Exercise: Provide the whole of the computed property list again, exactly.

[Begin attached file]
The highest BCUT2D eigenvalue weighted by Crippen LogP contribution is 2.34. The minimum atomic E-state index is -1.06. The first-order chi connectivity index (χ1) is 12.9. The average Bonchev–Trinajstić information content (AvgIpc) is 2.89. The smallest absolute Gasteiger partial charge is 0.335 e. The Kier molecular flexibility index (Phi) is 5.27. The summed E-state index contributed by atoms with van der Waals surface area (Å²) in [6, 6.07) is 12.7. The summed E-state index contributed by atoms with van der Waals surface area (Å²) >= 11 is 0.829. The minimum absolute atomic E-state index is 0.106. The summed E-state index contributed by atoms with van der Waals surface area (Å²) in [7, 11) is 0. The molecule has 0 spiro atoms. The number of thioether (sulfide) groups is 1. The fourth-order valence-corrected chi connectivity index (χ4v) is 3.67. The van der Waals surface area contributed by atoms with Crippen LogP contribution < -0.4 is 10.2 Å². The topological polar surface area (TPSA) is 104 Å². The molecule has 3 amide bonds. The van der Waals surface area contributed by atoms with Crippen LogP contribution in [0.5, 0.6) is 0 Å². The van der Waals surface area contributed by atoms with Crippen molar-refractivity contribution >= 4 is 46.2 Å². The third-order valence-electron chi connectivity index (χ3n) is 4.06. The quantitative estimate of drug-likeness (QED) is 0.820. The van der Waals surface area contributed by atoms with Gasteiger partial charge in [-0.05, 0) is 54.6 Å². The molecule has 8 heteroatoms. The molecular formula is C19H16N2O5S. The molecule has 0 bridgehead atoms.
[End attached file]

The highest BCUT2D eigenvalue weighted by Crippen LogP contribution is 2.34. The minimum atomic E-state index is -1.06. The first-order chi connectivity index (χ1) is 12.9. The average Bonchev–Trinajstić information content (AvgIpc) is 2.89. The smallest absolute Gasteiger partial charge is 0.335 e. The Kier molecular flexibility index (Phi) is 5.27. The summed E-state index contributed by atoms with van der Waals surface area (Å²) in [6, 6.07) is 12.7. The summed E-state index contributed by atoms with van der Waals surface area (Å²) >= 11 is 0.829. The minimum absolute atomic E-state index is 0.106. The summed E-state index contributed by atoms with van der Waals surface area (Å²) in [7, 11) is 0. The molecule has 0 spiro atoms. The number of thioether (sulfide) groups is 1. The fourth-order valence-corrected chi connectivity index (χ4v) is 3.67. The van der Waals surface area contributed by atoms with Crippen LogP contribution < -0.4 is 10.2 Å². The topological polar surface area (TPSA) is 104 Å². The molecule has 3 amide bonds. The van der Waals surface area contributed by atoms with Crippen LogP contribution in [0.5, 0.6) is 0 Å². The van der Waals surface area contributed by atoms with Crippen molar-refractivity contribution >= 4 is 46.2 Å². The third-order valence-electron chi connectivity index (χ3n) is 4.06. The quantitative estimate of drug-likeness (QED) is 0.820. The van der Waals surface area contributed by atoms with Gasteiger partial charge in [-0.05, 0) is 54.6 Å². The molecule has 8 heteroatoms. The molecular formula is C19H16N2O5S. The molecule has 0 bridgehead atoms.